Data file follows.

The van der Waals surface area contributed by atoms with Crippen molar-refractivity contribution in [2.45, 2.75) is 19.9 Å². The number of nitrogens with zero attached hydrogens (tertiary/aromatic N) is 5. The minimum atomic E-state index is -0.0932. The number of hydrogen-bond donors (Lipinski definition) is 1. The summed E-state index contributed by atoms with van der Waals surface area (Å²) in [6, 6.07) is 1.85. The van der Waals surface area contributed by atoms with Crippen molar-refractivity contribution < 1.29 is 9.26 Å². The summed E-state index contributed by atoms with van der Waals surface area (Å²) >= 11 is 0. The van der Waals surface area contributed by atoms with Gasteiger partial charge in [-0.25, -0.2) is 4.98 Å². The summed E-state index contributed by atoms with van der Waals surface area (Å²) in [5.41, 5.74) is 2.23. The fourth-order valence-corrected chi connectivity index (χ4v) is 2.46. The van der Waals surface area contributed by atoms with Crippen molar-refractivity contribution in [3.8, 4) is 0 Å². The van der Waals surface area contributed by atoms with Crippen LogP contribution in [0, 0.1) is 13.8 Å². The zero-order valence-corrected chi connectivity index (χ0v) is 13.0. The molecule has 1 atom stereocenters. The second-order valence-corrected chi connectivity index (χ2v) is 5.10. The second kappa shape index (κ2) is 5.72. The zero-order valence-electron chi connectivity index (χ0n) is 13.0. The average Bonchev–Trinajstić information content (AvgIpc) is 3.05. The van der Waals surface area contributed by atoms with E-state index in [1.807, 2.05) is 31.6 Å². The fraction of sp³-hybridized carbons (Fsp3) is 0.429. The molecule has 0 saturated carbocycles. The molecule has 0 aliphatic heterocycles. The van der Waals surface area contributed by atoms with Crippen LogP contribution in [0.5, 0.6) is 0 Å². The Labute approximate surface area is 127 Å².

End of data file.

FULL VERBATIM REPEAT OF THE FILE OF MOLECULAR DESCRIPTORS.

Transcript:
The van der Waals surface area contributed by atoms with Crippen molar-refractivity contribution in [2.45, 2.75) is 19.9 Å². The number of nitrogens with zero attached hydrogens (tertiary/aromatic N) is 5. The minimum atomic E-state index is -0.0932. The number of hydrogen-bond donors (Lipinski definition) is 1. The summed E-state index contributed by atoms with van der Waals surface area (Å²) in [6, 6.07) is 1.85. The van der Waals surface area contributed by atoms with Crippen molar-refractivity contribution < 1.29 is 9.26 Å². The summed E-state index contributed by atoms with van der Waals surface area (Å²) >= 11 is 0. The van der Waals surface area contributed by atoms with Gasteiger partial charge in [-0.25, -0.2) is 4.98 Å². The summed E-state index contributed by atoms with van der Waals surface area (Å²) in [5.41, 5.74) is 2.23. The fourth-order valence-corrected chi connectivity index (χ4v) is 2.46. The van der Waals surface area contributed by atoms with Crippen molar-refractivity contribution in [3.8, 4) is 0 Å². The van der Waals surface area contributed by atoms with Crippen LogP contribution in [0, 0.1) is 13.8 Å². The zero-order valence-corrected chi connectivity index (χ0v) is 13.0. The molecule has 1 atom stereocenters. The second-order valence-corrected chi connectivity index (χ2v) is 5.10. The second kappa shape index (κ2) is 5.72. The zero-order valence-electron chi connectivity index (χ0n) is 13.0. The average Bonchev–Trinajstić information content (AvgIpc) is 3.05. The van der Waals surface area contributed by atoms with E-state index in [1.807, 2.05) is 31.6 Å². The fraction of sp³-hybridized carbons (Fsp3) is 0.429. The molecule has 0 saturated carbocycles. The molecule has 0 aliphatic heterocycles. The van der Waals surface area contributed by atoms with Crippen LogP contribution in [0.5, 0.6) is 0 Å². The Labute approximate surface area is 127 Å².